The transition from Medicaid-only to dual Medicare/Medicaid coverage has the potential to reduce financial barriers to health care for patients with serious mental illness through increased coverage or expanded access to clinicians as their reimbursement increases.
To estimate the effect of dual coverage after Medicaid enrollment during the required waiting period among adults with serious mental illness on health care use, overall and related to mental health and substance use disorders (MHSUD).
Data include enrollment and claims from Medicaid and Medicare in Missouri and South Carolina, from January 2004 to December 2007. We used an interrupted time-series design to estimate the effect of dual coverage on average use of outpatient, emergency department (ED), and inpatient care/month.
After 12 months of dual coverage, the probability of outpatient care use increased in both states from 4% to 9%. In Missouri, the mean probability and frequency of ED visits, total and MHSUD related, increased by 21%–32%; the probability of all-cause and MHSUD-related inpatient admissions increased by 10% and 19%, respectively. In South Carolina, the mean probability of any inpatient admission increased by 27% and of any MHSUD-related inpatient admission by 42%.
The increase in use of outpatient care is consistent with the expected increase in coverage of, and payment for, outpatient services under dual coverage relative to Medicaid-only. Sustained increases in ED and inpatient admissions raise questions regarding the complexity of obtaining care under 2 programs, pent-up demand among beneficiaries pretransition, and the complementarity of outpatient and inpatient service use.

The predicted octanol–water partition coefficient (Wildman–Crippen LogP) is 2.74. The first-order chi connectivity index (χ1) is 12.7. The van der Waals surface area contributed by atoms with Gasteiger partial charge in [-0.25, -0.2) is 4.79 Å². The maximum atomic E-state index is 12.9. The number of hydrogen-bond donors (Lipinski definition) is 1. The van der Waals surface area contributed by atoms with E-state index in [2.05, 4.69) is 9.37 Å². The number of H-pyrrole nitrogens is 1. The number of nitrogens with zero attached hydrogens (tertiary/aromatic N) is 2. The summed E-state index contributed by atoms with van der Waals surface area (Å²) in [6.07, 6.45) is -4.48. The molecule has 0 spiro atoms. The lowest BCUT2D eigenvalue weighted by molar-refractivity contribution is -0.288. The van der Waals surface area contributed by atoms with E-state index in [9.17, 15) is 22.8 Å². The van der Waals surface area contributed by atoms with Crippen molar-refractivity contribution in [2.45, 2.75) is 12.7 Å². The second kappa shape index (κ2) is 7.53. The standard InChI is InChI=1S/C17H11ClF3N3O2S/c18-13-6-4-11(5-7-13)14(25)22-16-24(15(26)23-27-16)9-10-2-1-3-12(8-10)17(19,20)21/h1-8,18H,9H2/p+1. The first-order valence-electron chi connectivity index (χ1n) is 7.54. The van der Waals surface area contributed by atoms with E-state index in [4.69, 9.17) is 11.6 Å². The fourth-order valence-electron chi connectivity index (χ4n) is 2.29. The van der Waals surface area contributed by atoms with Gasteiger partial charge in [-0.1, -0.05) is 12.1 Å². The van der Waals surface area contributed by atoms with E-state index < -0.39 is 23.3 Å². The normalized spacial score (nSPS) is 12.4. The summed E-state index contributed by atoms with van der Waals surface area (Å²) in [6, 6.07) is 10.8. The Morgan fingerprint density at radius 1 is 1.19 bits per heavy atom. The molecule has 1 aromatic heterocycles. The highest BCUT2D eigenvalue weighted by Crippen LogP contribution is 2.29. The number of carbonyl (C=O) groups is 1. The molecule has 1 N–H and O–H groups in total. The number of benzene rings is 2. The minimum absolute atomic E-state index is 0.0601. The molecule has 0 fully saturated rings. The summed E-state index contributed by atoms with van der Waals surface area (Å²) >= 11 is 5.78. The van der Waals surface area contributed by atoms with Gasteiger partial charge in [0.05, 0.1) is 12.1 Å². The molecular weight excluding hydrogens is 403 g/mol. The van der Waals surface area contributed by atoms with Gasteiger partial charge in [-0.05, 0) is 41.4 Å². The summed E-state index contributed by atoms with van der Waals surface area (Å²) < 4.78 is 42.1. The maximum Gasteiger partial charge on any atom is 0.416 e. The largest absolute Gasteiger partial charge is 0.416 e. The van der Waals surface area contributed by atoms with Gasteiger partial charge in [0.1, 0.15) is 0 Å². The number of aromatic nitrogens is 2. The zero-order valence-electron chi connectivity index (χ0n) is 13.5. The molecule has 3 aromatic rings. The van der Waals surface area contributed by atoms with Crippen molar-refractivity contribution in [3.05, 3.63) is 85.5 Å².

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*Department of Population Health Sciences, University of Wisconsin—Madison, Madison, WI
†Department of Health Care Policy, Harvard Medical School, Boston, MA
‡Department of Pharmacy and Health Systems Sciences, School of Pharmacy, Northeastern University
§Department of Population Medicine, Harvard Medical School, Harvard Pilgrim Health Care Institute, Boston, MA
Supported by the National Institute of Mental Health (K01 MH 092338), the Agency for Healthcare Research and Quality (R01 HS018577), and the sponsorship of the Department of Population Medicine at Harvard Medical School, where M.E.B. began this work.
Earlier versions of this paper were presented at the American Society of Health Economists Biennial Conference at the University of Southern California, June 23, 2014 and the Academy Health Disability Research Interest Group Meeting in Minneapolis, MN, on June 13, 2015.
The authors declare no conflict of interest.
Reprints: Marguerite E. Burns, PhD, Department of Population Health Sciences, University of Wisconsin—Madison, 610 N. Walnut St, Room 760A, Madison, WI 53726. E-mail: email@example.com.